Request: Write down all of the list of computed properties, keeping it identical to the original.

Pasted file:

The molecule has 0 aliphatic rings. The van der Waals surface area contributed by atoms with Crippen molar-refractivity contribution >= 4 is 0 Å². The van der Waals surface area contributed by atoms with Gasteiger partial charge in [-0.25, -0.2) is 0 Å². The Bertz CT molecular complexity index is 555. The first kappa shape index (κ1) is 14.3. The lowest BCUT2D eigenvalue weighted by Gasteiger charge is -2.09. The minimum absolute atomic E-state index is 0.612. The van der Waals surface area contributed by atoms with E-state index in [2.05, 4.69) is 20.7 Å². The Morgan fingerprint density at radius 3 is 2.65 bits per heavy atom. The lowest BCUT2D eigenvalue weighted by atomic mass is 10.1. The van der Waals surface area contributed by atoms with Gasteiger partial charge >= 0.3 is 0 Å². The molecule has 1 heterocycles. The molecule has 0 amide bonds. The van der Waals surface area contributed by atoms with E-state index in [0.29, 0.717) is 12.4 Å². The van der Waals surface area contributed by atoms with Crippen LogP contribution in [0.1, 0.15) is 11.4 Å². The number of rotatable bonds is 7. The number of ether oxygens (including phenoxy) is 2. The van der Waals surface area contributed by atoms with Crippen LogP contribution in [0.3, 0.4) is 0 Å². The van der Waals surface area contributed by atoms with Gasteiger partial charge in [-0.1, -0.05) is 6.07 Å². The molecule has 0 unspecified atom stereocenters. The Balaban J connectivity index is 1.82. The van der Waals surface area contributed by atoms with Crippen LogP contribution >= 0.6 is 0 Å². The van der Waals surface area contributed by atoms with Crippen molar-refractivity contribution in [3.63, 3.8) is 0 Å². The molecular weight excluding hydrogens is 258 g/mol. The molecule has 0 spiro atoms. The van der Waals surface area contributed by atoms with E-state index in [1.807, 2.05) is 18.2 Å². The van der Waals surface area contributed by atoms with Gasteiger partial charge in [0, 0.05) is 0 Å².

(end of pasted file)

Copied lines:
The molecule has 0 aliphatic rings. The van der Waals surface area contributed by atoms with Crippen molar-refractivity contribution >= 4 is 0 Å². The van der Waals surface area contributed by atoms with Gasteiger partial charge in [-0.25, -0.2) is 0 Å². The Bertz CT molecular complexity index is 555. The first kappa shape index (κ1) is 14.3. The lowest BCUT2D eigenvalue weighted by Gasteiger charge is -2.09. The minimum absolute atomic E-state index is 0.612. The van der Waals surface area contributed by atoms with E-state index in [2.05, 4.69) is 20.7 Å². The Morgan fingerprint density at radius 3 is 2.65 bits per heavy atom. The lowest BCUT2D eigenvalue weighted by atomic mass is 10.1. The van der Waals surface area contributed by atoms with Gasteiger partial charge >= 0.3 is 0 Å². The molecule has 1 heterocycles. The molecule has 0 amide bonds. The van der Waals surface area contributed by atoms with E-state index in [0.29, 0.717) is 12.4 Å². The van der Waals surface area contributed by atoms with Crippen LogP contribution in [0.1, 0.15) is 11.4 Å². The number of rotatable bonds is 7. The number of ether oxygens (including phenoxy) is 2. The van der Waals surface area contributed by atoms with Crippen LogP contribution in [0.3, 0.4) is 0 Å². The van der Waals surface area contributed by atoms with Gasteiger partial charge in [-0.1, -0.05) is 6.07 Å². The molecule has 0 unspecified atom stereocenters. The Balaban J connectivity index is 1.82. The van der Waals surface area contributed by atoms with Crippen LogP contribution >= 0.6 is 0 Å². The van der Waals surface area contributed by atoms with Crippen molar-refractivity contribution in [3.63, 3.8) is 0 Å². The molecular weight excluding hydrogens is 258 g/mol. The molecule has 0 spiro atoms. The van der Waals surface area contributed by atoms with E-state index in [1.807, 2.05) is 18.2 Å². The van der Waals surface area contributed by atoms with Gasteiger partial charge in [0, 0.05) is 0 Å².